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Gregory Topozian has waited half a lifetime for the opportunity to get even with Russian billionaire Viktor Karenkov. In 1986 gangster Karenkov corruptly acquired Topozian’s mining licence and the equipment at his oil exploration site in a remote part of the USSR, in the process murdering his deputy in cold blood. The incident was recorded on CCTV tapes. Topozian swore vengeance but could not use the tapes while Karenkov was in Russia building his fortune, protected by his private army and politicians in his pay.
Nearly thirty years on, Topozian has built a business empire in England. Ten years earlier Karenkov had fled to London to escape prosecution for tax evasion in Russia. Topozian keeps track of his enemy who protects himself with tight personal security, but when Karenkov books a flight on the Celeste Three space plane, Topozian sees an opportunity to exact his revenge. He plans to divert the flight to a private Greek island, where a landing strip will be prepared.
Celeste Three, the world’s first earth-orbit passenger flight service, takes off twice-weekly from its base in Arizona. The rocket-powered craft is launched from the belly of a converted Boeing 747 and after completing one orbit, must glide back to its base because it cannot land anywhere else. Celeste Three has been operating faultlessly but its prototype, Celeste Two, had an intermittent fault that was never really identified.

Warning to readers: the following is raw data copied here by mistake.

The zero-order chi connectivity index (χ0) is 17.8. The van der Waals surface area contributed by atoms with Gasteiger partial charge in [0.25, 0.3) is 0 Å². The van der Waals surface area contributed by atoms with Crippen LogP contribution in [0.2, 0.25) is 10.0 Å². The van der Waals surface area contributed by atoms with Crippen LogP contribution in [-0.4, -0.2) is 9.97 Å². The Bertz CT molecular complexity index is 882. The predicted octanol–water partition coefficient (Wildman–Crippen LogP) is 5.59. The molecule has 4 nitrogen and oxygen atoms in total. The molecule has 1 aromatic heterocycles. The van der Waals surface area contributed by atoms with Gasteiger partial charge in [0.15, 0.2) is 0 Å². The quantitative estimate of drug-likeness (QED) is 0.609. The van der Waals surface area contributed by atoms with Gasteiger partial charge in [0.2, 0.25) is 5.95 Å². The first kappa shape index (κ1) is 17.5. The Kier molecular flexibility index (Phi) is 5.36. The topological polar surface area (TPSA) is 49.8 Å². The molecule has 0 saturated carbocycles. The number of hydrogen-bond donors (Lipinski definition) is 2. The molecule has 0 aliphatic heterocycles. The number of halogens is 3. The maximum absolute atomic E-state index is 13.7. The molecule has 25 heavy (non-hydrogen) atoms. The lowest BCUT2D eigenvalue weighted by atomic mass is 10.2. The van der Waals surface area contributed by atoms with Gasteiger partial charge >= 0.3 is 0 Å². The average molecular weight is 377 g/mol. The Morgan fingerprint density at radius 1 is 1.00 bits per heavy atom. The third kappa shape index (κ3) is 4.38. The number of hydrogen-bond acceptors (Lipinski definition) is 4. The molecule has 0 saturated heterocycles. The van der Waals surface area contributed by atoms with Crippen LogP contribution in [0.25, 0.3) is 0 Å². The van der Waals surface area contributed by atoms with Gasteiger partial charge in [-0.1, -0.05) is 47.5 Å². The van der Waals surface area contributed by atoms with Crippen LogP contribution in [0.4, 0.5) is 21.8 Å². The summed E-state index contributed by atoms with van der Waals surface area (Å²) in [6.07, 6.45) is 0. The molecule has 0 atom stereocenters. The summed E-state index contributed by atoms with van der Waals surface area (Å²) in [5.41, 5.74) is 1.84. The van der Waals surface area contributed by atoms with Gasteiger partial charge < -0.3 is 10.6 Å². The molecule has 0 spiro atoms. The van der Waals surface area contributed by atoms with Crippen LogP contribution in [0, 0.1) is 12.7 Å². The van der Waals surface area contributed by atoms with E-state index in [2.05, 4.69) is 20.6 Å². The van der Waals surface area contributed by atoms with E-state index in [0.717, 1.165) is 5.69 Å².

On Karenkov’s flight Celeste Three disappears and Topozian’s plan works until re-entry, when Celeste is buzzed by a fighter jet. Worse, the craft’s telemetry fails and the pilots are horrified to learn that the landing strip is not ready. Pushing their skills to the limit, the pilots crash land Celeste. The passengers are unharmed and ransom demands are sent out for them. Topozian then learns that Karenkov has put in place a safeguard to ensure that if he is ever kidnapped, no ransom would be paid. The measure was necessary in Russia in the nineties and Karenkov set it up again when transferring his business empire to London.
All the hostages except Karenkov are released in bizarre circumstances, each time as part of an elaborate practical joke, and all the ransoms are returned. This is Topozian’s way of showing that the hijack was not about money. Shortly before US and Greek forces land on the island, Topozian hands Karenkov over to the Russian police at sea. He tells Karenkov that he will be tried for murder.
Topozian’s plan had two objectives: bringing Karenkov to justice and making him repay what he stole. He is resigned to having achieved only the first of these, but shortly after handing him over, he learns that Karenkov’s ransom has been paid, unexpectedly, by his wife from her own private funds.